Last time, we discussed two principles for understanding the Ten Commandments. First, God gives His law to us as redeemed people. For Christians, the law is not a way to life. It is a way of life. This includes continually driving us back to Christ. Second, God’s law is the law of love. That is, the Ten Commandments give us the means for displaying our love for God and our love for our neighbors. We now look at the First Commandment: “You shall have no other gods before Me” (Exodus 20:3).
First, let’s clear up the meaning of the words, “before Me.” The Bible uses similar language with regard to a sequence of events. “Behold, I am going to send you Elijah the prophet before the coming of the great and terrible day of the LORD” (Malachi 4:5). We may also think of a place in line. We put another so-called god in line before the True God. By implication, the so-called god, therefore, has priority over the True God. But these are not the best ways to interpret this commandment.
The literal meaning of “before Me” is, “before My face.” Picture the whole created universe. Picture the whole universe under the watchful eye of the living God. The whole world including every living creature is under His gaze. In this sense, we are before His face. Looking up from our position in this world, we should see the face of God. We are all before him in this sense.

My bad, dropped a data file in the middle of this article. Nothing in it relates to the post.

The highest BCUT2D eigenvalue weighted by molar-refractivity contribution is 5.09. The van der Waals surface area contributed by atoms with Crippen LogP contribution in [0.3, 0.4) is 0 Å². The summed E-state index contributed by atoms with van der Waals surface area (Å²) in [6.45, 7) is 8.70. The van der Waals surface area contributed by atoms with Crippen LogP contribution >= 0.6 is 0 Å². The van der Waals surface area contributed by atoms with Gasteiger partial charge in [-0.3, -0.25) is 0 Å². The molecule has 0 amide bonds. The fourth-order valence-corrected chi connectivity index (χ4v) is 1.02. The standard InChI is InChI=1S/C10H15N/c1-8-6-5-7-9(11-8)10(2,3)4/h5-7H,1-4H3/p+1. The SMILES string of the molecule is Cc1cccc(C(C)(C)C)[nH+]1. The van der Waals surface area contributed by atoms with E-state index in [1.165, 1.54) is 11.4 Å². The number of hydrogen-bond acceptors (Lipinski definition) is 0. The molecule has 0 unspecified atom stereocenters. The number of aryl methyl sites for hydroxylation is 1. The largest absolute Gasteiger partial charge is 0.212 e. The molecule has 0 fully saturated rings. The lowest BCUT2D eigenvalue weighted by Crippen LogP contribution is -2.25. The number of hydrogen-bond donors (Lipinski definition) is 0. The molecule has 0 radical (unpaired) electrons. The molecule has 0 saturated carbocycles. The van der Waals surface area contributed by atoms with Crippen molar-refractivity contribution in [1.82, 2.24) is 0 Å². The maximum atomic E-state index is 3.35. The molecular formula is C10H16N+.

Psalm 139:7 asks these questions, “Where can I go from Your Spirit? Or where can I flee from Your presence?” We may rephrase the second question: “Or where can I flee from Your face?” The answer is simple, “Nowhere!” All of creation including every living thing is in His presence. All of creation including every living thing is before His face.
Then we have the little word “other” in the commandment, “You shall have no other gods before Me.” As you live and work under the care and watchful eye of the living God, you are not to have other gods or alternate gods. Jeroboam, the son of Nebat, erected alternate gods in Israel, the Northern Kingdom. He said to the people, “It is too much for you to go up to Jerusalem; behold your gods, O Israel, that brought you up from the land of Egypt” (1 Kings 12:28).
Why did Jeroboam do this? He was consolidating his power. “Jeroboam said in his heart, ‘Now the kingdom will return to the house of David. If this people go up to offer sacrifices in the house of the LORD at Jerusalem, then the heart of this people will return to their lord, even to Rehoboam king of Judah….’ So the king consulted, and made two golden calves” (1 Kings 12:26-28). He did all this before the face of God.
Toward the end of his 1961 inaugural address, John F. Kennedy declared, “And so, my fellow Americans: ask not what your country can do for you—ask what you can do for your country.” Today, too many Americans and too many in government advise the opposite: “Ask not what you can do for your country—ask what your country can do for you.” Some believe, and I use this word intentionally, “only government” is capable of addressing our problems. All this is playing out before the face of God. The First Commandment is a shot across the bow of our ship of state. “You shall have no other gods before Me.”